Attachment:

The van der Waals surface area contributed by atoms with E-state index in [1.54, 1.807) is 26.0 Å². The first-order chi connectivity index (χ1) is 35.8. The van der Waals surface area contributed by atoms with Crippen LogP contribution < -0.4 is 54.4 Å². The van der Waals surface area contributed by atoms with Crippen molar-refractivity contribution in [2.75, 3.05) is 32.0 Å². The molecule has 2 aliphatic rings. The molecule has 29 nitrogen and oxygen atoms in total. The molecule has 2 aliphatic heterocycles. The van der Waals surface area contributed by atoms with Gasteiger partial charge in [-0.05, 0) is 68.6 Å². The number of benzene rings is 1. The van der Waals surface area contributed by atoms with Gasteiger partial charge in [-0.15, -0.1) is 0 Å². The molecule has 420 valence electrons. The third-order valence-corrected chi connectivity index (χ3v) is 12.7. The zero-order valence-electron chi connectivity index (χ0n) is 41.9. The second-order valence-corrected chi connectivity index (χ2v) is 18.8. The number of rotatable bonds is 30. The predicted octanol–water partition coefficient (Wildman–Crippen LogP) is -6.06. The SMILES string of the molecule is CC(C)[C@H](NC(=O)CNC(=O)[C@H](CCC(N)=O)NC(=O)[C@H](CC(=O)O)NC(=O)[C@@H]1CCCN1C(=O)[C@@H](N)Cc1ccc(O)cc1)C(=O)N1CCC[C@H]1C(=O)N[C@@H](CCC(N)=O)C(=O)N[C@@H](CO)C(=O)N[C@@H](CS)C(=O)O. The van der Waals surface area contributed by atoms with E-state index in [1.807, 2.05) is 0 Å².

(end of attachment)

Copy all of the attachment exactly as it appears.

The van der Waals surface area contributed by atoms with E-state index in [1.54, 1.807) is 26.0 Å². The first-order chi connectivity index (χ1) is 35.8. The van der Waals surface area contributed by atoms with Crippen LogP contribution < -0.4 is 54.4 Å². The van der Waals surface area contributed by atoms with Crippen molar-refractivity contribution in [2.75, 3.05) is 32.0 Å². The molecule has 2 aliphatic rings. The molecule has 29 nitrogen and oxygen atoms in total. The molecule has 2 aliphatic heterocycles. The van der Waals surface area contributed by atoms with Gasteiger partial charge in [-0.05, 0) is 68.6 Å². The number of benzene rings is 1. The van der Waals surface area contributed by atoms with Gasteiger partial charge in [-0.15, -0.1) is 0 Å². The molecule has 420 valence electrons. The third-order valence-corrected chi connectivity index (χ3v) is 12.7. The zero-order valence-electron chi connectivity index (χ0n) is 41.9. The second-order valence-corrected chi connectivity index (χ2v) is 18.8. The number of rotatable bonds is 30. The predicted octanol–water partition coefficient (Wildman–Crippen LogP) is -6.06. The SMILES string of the molecule is CC(C)[C@H](NC(=O)CNC(=O)[C@H](CCC(N)=O)NC(=O)[C@H](CC(=O)O)NC(=O)[C@@H]1CCCN1C(=O)[C@@H](N)Cc1ccc(O)cc1)C(=O)N1CCC[C@H]1C(=O)N[C@@H](CCC(N)=O)C(=O)N[C@@H](CO)C(=O)N[C@@H](CS)C(=O)O. The van der Waals surface area contributed by atoms with E-state index in [1.807, 2.05) is 0 Å².